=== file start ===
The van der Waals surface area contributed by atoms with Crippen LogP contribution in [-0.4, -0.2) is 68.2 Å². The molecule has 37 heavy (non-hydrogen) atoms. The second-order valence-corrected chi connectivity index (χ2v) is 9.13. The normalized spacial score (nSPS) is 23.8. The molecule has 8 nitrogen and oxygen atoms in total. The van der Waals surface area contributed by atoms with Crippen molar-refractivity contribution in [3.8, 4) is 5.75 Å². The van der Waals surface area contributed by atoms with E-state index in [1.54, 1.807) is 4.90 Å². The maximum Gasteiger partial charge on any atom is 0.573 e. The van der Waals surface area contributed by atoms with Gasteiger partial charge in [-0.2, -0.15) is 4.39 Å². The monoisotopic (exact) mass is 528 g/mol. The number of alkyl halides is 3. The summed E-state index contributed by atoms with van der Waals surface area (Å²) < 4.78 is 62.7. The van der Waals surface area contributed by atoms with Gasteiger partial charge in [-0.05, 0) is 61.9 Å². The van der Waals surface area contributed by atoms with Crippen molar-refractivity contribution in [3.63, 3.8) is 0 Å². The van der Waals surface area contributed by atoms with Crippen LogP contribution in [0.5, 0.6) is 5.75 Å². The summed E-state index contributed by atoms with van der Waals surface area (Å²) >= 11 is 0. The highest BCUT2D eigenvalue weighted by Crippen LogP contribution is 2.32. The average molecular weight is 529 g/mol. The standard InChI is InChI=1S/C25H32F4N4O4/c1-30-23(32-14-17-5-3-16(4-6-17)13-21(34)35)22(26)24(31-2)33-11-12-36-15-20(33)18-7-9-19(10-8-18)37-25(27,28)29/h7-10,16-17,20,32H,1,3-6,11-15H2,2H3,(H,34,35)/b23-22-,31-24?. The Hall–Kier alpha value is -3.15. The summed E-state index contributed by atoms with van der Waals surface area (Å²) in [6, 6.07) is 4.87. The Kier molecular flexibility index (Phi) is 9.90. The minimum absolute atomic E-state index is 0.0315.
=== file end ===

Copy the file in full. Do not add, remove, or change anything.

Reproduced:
The van der Waals surface area contributed by atoms with Crippen LogP contribution in [-0.4, -0.2) is 68.2 Å². The molecule has 37 heavy (non-hydrogen) atoms. The second-order valence-corrected chi connectivity index (χ2v) is 9.13. The normalized spacial score (nSPS) is 23.8. The molecule has 8 nitrogen and oxygen atoms in total. The van der Waals surface area contributed by atoms with Crippen molar-refractivity contribution in [3.8, 4) is 5.75 Å². The van der Waals surface area contributed by atoms with E-state index in [1.54, 1.807) is 4.90 Å². The maximum Gasteiger partial charge on any atom is 0.573 e. The van der Waals surface area contributed by atoms with Gasteiger partial charge in [-0.2, -0.15) is 4.39 Å². The monoisotopic (exact) mass is 528 g/mol. The number of alkyl halides is 3. The summed E-state index contributed by atoms with van der Waals surface area (Å²) < 4.78 is 62.7. The van der Waals surface area contributed by atoms with Gasteiger partial charge in [-0.05, 0) is 61.9 Å². The van der Waals surface area contributed by atoms with Crippen molar-refractivity contribution in [3.63, 3.8) is 0 Å². The van der Waals surface area contributed by atoms with Crippen LogP contribution in [0.5, 0.6) is 5.75 Å². The summed E-state index contributed by atoms with van der Waals surface area (Å²) >= 11 is 0. The highest BCUT2D eigenvalue weighted by Crippen LogP contribution is 2.32. The average molecular weight is 529 g/mol. The standard InChI is InChI=1S/C25H32F4N4O4/c1-30-23(32-14-17-5-3-16(4-6-17)13-21(34)35)22(26)24(31-2)33-11-12-36-15-20(33)18-7-9-19(10-8-18)37-25(27,28)29/h7-10,16-17,20,32H,1,3-6,11-15H2,2H3,(H,34,35)/b23-22-,31-24?. The Hall–Kier alpha value is -3.15. The summed E-state index contributed by atoms with van der Waals surface area (Å²) in [6, 6.07) is 4.87. The Kier molecular flexibility index (Phi) is 9.90. The minimum absolute atomic E-state index is 0.0315.